Ever the bane of my journaling attempts... a perceived obligation to match words with the experiences I would love to be sharing with you... to give some just recognition to the beauty and pain of it all. But somehow I sense that accepting the inevitablity of the gap between the intent of this silly blog and true fulfilment of task is just another part of that beauty and pain I would share with you. So... despite the feast of narration I owe you... have a Cheeze-it.

I've been challenged deeply by reading from Jim Elliot's Journals these past few days. It's amazing... not just the profoundness and excellence of the man he was in many ways, but also in his familiar humanity. And I realize... this is the thing I love about reflective non-fiction... journals in particular... there are layers... layers that can be peeled back and superimposed with images from my own story and developing perspective of reality... like those pictures printed onto a series of transparencies... that can be stacked up to make the whole picture. I mean... despite how wrong or write he may have been philosophically or practically... he was learning to live and love among the same creatures I do... Chasing the same God I chase. And... I love it that I don't have to depend on his interpretations of his experience in order to learn from it. The experience shared through fiction on the other hand, though often containing profound meaning, depends almost entirely on the authors interpretation of reality.

This story... especially with the journals alongside... simultaneously lays bare the narrative, the characters, and the narrator... I mean... obviously never totally bare, but enough that they can be known with some honesty. This is to story, I think, what Photography is to visual art. It is poignant and transformative. It smells like nectar and humus.

I was really blessed this week and encouraged after a few weeks of wiping failure from my teaching scabs. It's really hard... this job. Not THIS job per se, but the profession in general. I've found here an interesting mix of humanity and mechanism... in one moment, teaching can be the most dehumanizing thing I could imagine doing... being placed in front of a group of free-living wills and expected to order them with tools no human should posess into a creature that does not offend us by behaving embarrassingly like us. Personal offense is easy. The inefficacy of my natural responsese becomes inescapably obvious.

But all these things are inevitable, I think. Long-term exposure to our pre/un-trained natures wounds and offends us. Teaching hurts a lot. Life hurts a lot. Teaching hurts a lot all at once... but in that laboratory (if it is not too extreme or unhealthy) I find the wolves of my personality... which the kids have cruelly and wonderfully shaved, and then paraded from the shadowy corners where I'd left them to grow. And as embarrassing and flabbarghasting as it can be... I am grateful. So I clumsily fight wolves with one hand and hold fast to the guiding hand of my Lord with the other. (forgive the metaphor... I actually think wolves are inspiring and elegant creatures... let me borrow the mythical icon). Anyway... I'm determined to prayerfully continue this... in hopes that this process of emptying myself of arrogant illusions as a teacher may teach me to live and love better. Please do continue to pray for me along these lines. It's been hard and depressing... but I think it is ultimately, deeply good.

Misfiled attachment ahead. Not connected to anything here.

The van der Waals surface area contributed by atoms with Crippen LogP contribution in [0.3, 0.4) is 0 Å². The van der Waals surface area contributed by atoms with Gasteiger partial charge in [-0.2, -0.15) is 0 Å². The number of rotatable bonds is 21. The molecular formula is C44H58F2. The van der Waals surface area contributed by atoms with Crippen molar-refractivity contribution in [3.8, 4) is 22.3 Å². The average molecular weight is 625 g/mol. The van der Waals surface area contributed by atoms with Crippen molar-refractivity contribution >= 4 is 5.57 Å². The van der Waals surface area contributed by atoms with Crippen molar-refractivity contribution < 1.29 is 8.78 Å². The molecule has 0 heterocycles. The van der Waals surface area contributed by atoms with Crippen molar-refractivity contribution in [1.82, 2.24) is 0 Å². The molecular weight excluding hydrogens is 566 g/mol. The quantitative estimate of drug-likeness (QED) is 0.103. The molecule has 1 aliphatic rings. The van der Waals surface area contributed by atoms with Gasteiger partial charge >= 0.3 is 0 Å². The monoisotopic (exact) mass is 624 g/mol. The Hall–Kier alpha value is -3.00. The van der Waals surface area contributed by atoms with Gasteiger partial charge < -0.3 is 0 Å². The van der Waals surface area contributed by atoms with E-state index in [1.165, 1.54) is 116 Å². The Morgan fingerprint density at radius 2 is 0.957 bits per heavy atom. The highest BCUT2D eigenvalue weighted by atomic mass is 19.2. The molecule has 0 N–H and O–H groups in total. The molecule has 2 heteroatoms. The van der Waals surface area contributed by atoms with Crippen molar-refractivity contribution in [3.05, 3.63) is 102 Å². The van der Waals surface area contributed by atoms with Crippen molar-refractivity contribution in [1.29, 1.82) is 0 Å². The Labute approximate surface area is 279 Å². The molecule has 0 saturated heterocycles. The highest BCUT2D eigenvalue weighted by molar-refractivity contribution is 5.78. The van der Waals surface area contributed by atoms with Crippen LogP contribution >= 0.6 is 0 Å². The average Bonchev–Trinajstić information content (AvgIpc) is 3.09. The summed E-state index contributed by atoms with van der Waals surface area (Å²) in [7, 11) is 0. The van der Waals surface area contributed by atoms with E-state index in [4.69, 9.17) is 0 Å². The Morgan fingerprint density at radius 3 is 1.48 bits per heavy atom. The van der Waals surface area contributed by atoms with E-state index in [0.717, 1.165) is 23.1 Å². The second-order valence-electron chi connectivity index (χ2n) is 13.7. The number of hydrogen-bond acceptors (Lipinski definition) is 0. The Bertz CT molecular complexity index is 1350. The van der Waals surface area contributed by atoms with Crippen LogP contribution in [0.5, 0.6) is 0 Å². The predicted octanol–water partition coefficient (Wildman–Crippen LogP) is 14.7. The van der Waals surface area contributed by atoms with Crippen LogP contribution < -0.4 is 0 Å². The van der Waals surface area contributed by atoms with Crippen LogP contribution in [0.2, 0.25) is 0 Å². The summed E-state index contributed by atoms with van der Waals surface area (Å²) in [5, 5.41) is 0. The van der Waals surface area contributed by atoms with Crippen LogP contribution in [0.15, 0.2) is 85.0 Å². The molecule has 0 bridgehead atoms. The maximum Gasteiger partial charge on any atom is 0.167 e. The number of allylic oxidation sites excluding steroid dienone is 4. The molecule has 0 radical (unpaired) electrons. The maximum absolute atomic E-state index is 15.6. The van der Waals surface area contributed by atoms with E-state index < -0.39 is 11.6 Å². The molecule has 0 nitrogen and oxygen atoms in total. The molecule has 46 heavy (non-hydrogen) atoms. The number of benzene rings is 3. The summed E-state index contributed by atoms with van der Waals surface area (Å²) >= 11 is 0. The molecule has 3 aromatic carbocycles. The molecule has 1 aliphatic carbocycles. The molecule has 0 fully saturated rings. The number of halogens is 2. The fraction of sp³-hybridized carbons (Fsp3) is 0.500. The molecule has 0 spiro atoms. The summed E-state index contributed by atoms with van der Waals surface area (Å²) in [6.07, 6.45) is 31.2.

Blessed this week through meeting a young couple who are working at a school/temp. home for abandoned children within an hour from here. Their programs are irregularly and inadequately funded, though the grant to build the facilities was sizeable. Anyway... this functional unit of this place is a small 'family group' consisting of a 'Tio & Tia' (Uncle and Aunt) and the group of ~10 kids that they interact most intimately with. It's a neat model, I think... more familial, and less institutional. I am excited about the possibility of bringing kids from the school out to work on projects, but even better, to interact with the kids. I know it's not so simple as... "Jimmy, this is Bobby, why don't you guys go chat about life at polar opposite ends of the socioeconomic spectrum," and honestly I feel pretty unqualified to help any of them into meaningful experience there, but the potential gives me nervous hope. I think it could be something God could use powerfully... open their eyes, sharpen their conscience towards their fellow man, and knead their ability to love. Pray for this as well. I'll try to keep you updated. Pray about this though... that the connections that can be made with the kids would be made. At any rate, I was inspired, encouraged and again affirmed in being in the will of God here, by hearing the hearts of this couple a little bit.

We've been trying to do more fishing these past few weeks... and have succeeded in increasing our trip freqency by ... ummm.... one. We've been fishing once since we said we needed to start going more. But... the big one is still out there. And... you'd better believe you'll get pictures when it bites. For now though... thinking big will have to suffice.

Ok ok ok ok... I gotta sign off. That's the news from Paraguay for this week. Check facebook for more pictures of the trips last week. Blessings. Drop a line. Love to hear from you all.